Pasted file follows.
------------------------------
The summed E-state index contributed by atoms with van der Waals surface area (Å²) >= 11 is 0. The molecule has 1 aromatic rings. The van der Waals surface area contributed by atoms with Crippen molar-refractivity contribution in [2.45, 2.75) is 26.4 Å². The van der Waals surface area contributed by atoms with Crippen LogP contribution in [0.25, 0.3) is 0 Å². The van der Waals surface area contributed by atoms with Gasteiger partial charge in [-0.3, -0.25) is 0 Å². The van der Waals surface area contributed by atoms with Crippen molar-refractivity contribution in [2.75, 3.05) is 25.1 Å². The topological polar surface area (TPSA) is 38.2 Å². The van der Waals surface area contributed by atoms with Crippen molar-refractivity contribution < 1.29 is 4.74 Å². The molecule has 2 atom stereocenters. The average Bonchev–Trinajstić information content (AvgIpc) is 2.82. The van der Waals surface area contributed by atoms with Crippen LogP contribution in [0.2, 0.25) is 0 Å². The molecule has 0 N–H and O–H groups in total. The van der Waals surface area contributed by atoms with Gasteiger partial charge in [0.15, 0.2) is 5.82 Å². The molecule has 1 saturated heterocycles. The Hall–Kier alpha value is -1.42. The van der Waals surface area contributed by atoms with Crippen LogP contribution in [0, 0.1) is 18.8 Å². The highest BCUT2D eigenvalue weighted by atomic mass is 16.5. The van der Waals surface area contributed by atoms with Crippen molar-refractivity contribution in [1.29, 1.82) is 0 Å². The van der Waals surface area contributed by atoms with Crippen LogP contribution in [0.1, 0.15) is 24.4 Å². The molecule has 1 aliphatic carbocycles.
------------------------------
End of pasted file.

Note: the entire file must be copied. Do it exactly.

The summed E-state index contributed by atoms with van der Waals surface area (Å²) >= 11 is 0. The molecule has 1 aromatic rings. The van der Waals surface area contributed by atoms with Crippen molar-refractivity contribution in [2.45, 2.75) is 26.4 Å². The van der Waals surface area contributed by atoms with Crippen LogP contribution in [0.25, 0.3) is 0 Å². The van der Waals surface area contributed by atoms with Gasteiger partial charge in [-0.3, -0.25) is 0 Å². The van der Waals surface area contributed by atoms with Crippen molar-refractivity contribution in [2.75, 3.05) is 25.1 Å². The topological polar surface area (TPSA) is 38.2 Å². The van der Waals surface area contributed by atoms with Crippen molar-refractivity contribution < 1.29 is 4.74 Å². The molecule has 2 atom stereocenters. The average Bonchev–Trinajstić information content (AvgIpc) is 2.82. The van der Waals surface area contributed by atoms with Crippen LogP contribution in [0.2, 0.25) is 0 Å². The molecule has 0 N–H and O–H groups in total. The van der Waals surface area contributed by atoms with Gasteiger partial charge in [0.15, 0.2) is 5.82 Å². The molecule has 1 saturated heterocycles. The Hall–Kier alpha value is -1.42. The van der Waals surface area contributed by atoms with Crippen LogP contribution in [0, 0.1) is 18.8 Å². The highest BCUT2D eigenvalue weighted by atomic mass is 16.5. The van der Waals surface area contributed by atoms with Crippen molar-refractivity contribution in [1.29, 1.82) is 0 Å². The van der Waals surface area contributed by atoms with Crippen LogP contribution in [0.1, 0.15) is 24.4 Å². The molecule has 1 aliphatic carbocycles.